Avian body condition information, particularly body mass and emaciation collected at long-term bird banding sites, can help us to better understand how various climatic stressors are affecting the dynamics of fall bird migration in western North America. The pattern for wildfires is clear. Their size and intensity in the West are progressively increasing over time (Fig. 1), fueled by worsening anthropogenic climate change (Abatzoglou and Williams 2016), and as a result there may be a growing risk from these fires to bird migration and movements in the West (Overton et al. 2021, Sanderfoot and Gardner 2021). In this study, we used a correlative approach to examine bird banding data from southeastern Utah to assess how wildfires may be indirectly affecting migratory birds. Notably, we found that during fall 2020, more bird captures were correlated with more acres burned for the day birds were captured and that a decline in body mass index, and therefore a reduction in body mass of captured birds, was correlated with more acres burned one week prior (Table 2). We also evaluated different lag effects of wildfires in models of various metrics of bird migration. Additionally, we examined the usefulness of different proxies of body condition in highly stressed birds and introduced an emaciation scale (Fig. 2) to help researchers track landbird body condition and health better than with fat.
Although we did not evaluate the impact of other factors on fall migrants, we provide an important exploration of the impact wildfires may be having on migratory birds. With the conservation status of migratory birds declining globally (Horns and Şekercioğlu 2018) and those in North America undergoing significant population declines over the last several decades (Robbins et al. 1989, Nebel et al. 2010, Rosenberg et al. 2019), our exploratory study offers some insight into avian migration ecology and is an important first step into examining how wildfires may be playing an understudied role in affecting migratory birds. These findings may be important to help understand future avifaunal trends, movements, and health in the interior West in autumns with heightened wildfire activity that is on par with or worse than that of 2020.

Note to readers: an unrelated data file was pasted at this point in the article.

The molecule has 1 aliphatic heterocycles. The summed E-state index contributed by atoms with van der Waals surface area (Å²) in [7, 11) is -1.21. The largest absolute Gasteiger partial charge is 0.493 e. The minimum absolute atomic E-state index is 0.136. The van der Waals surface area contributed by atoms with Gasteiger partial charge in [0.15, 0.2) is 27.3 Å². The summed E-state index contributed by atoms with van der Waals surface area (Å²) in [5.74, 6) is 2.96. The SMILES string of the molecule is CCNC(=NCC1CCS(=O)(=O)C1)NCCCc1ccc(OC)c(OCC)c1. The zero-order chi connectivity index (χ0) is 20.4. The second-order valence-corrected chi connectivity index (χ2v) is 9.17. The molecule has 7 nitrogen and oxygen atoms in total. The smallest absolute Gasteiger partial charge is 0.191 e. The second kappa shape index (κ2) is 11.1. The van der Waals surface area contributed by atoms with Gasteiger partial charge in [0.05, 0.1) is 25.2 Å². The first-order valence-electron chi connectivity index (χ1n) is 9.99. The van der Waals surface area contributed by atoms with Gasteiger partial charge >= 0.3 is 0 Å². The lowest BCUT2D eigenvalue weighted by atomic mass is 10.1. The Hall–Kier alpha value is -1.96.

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KDK wrote the manuscript with assistance from MKM; KDK conceived the original idea for the paper; ÇH & KDK acquired funding and resources; MKM and KDK helped lead fieldwork during fall 2020; KDK compiled the datasets for this paper with help from MKM; KDK statistically analyzed the data and created the figures and tables; MKM designed the emaciation scale and figure with help from KDK; all co-authors contributed to and gave final approval of the manuscript.
We thank all of the lead banders and volunteers over the years that have assisted with bird banding operations at Rio Mesa. We thank Hau Quan Truong for his friendship, assistance with seasonal operations at Rio Mesa, and help with information on the predominant plant community along our banding route. We also thank Monte Neate-Clegg for his feedback on and assistance with aspects of the statistical background for this project. Finally, we thank the USGS Bird Banding Lab for providing bands and banding permits, as well as the Utah DWR for providing a permit for our station.
We are grateful for the generous support of the Hamit Batubay Özkan Conservation Ecology Graduate Fellowship, Barbara J. Watkins Environmental Studies Graduate Fellowship, and the University of Utah Global Change and Sustainability Center, as well as Zach Lundeen for helping provide funds to support our bird banding operation.
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Table 1. Emaciated birds captured in mist-nets during fall migration 2020 at Rio Mesa, Utah. Body mass index was calculated by taking a bird’s measured body mass and dividing it by the species’ mean mass.
|Species Name||Alpha Code||Primary Diet||Fat||Body Mass (g)||Mean Species Mass (g)||Body Mass Index||Date||Notes|
|Gambel’s White-crowned Sparrow
Zonotrichia leucophrys gambelii
|Gambel’s White-crowned Sparrow
Zonotrichia leucophrys gambelii
Table 2. The relationship between 4 avian response variables (total number of birds captured, proportion of birds with 0 fat, proportion of birds with a fat score of 0 or 1, and body mass index) and daily wildfire acres for birds migrating through the Rio Mesa field station in southern Utah during fall 2020 (n = 55 days), according to 4 different types of lag effects: none, half a week (4 days), 1 week, and 2 weeks. Models are ranked for each response variable according to AICc. K indicates the number of parameters in each model.
|Avian Response Variable||Lag Effect||K||AICc||ΔAICc||AICc Weight||Estimate||Standard Error|
|Proportion with Fat 0||2 weeks||2||313.20||0.00||0.82||-0.200||0.099|
|Proportion with Fat 0 or 1||2 weeks||2||306.82||0.00||0.60||-0.150||0.101|
|Body Mass Index||1 week||4||-2169.88||0.00||0.36||-0.005||0.003|